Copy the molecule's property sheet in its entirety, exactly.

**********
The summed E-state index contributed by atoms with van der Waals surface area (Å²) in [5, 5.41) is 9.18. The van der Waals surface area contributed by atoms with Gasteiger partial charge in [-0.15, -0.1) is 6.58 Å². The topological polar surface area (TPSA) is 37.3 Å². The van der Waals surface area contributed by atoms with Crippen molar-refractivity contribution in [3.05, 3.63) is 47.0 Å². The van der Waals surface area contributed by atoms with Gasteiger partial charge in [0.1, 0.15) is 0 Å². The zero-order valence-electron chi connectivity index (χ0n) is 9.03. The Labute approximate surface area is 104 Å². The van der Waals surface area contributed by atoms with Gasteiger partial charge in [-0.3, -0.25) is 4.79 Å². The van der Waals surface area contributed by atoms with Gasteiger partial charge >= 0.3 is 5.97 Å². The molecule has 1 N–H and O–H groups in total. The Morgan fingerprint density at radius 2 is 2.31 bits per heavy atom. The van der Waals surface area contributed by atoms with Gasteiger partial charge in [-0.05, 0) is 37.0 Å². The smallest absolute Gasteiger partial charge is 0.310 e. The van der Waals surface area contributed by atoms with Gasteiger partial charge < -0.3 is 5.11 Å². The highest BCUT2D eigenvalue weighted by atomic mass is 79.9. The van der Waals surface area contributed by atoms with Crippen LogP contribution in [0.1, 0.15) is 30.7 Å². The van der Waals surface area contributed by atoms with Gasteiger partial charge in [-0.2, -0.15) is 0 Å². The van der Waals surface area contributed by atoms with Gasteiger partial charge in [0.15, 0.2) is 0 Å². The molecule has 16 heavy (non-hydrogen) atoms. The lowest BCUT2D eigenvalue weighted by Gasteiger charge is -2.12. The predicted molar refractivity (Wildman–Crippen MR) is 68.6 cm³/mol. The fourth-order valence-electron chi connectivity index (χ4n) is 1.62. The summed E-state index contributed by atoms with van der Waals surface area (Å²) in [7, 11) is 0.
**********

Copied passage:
The summed E-state index contributed by atoms with van der Waals surface area (Å²) in [5, 5.41) is 9.18. The van der Waals surface area contributed by atoms with Gasteiger partial charge in [-0.15, -0.1) is 6.58 Å². The topological polar surface area (TPSA) is 37.3 Å². The van der Waals surface area contributed by atoms with Crippen molar-refractivity contribution in [3.05, 3.63) is 47.0 Å². The van der Waals surface area contributed by atoms with Gasteiger partial charge in [0.1, 0.15) is 0 Å². The zero-order valence-electron chi connectivity index (χ0n) is 9.03. The Labute approximate surface area is 104 Å². The van der Waals surface area contributed by atoms with Gasteiger partial charge in [-0.3, -0.25) is 4.79 Å². The van der Waals surface area contributed by atoms with Gasteiger partial charge >= 0.3 is 5.97 Å². The molecule has 1 N–H and O–H groups in total. The Morgan fingerprint density at radius 2 is 2.31 bits per heavy atom. The van der Waals surface area contributed by atoms with Gasteiger partial charge in [-0.05, 0) is 37.0 Å². The smallest absolute Gasteiger partial charge is 0.310 e. The van der Waals surface area contributed by atoms with Gasteiger partial charge < -0.3 is 5.11 Å². The highest BCUT2D eigenvalue weighted by atomic mass is 79.9. The van der Waals surface area contributed by atoms with Crippen LogP contribution in [0.1, 0.15) is 30.7 Å². The van der Waals surface area contributed by atoms with Gasteiger partial charge in [-0.2, -0.15) is 0 Å². The van der Waals surface area contributed by atoms with Gasteiger partial charge in [0.15, 0.2) is 0 Å². The molecule has 16 heavy (non-hydrogen) atoms. The lowest BCUT2D eigenvalue weighted by Gasteiger charge is -2.12. The predicted molar refractivity (Wildman–Crippen MR) is 68.6 cm³/mol. The fourth-order valence-electron chi connectivity index (χ4n) is 1.62. The summed E-state index contributed by atoms with van der Waals surface area (Å²) in [7, 11) is 0.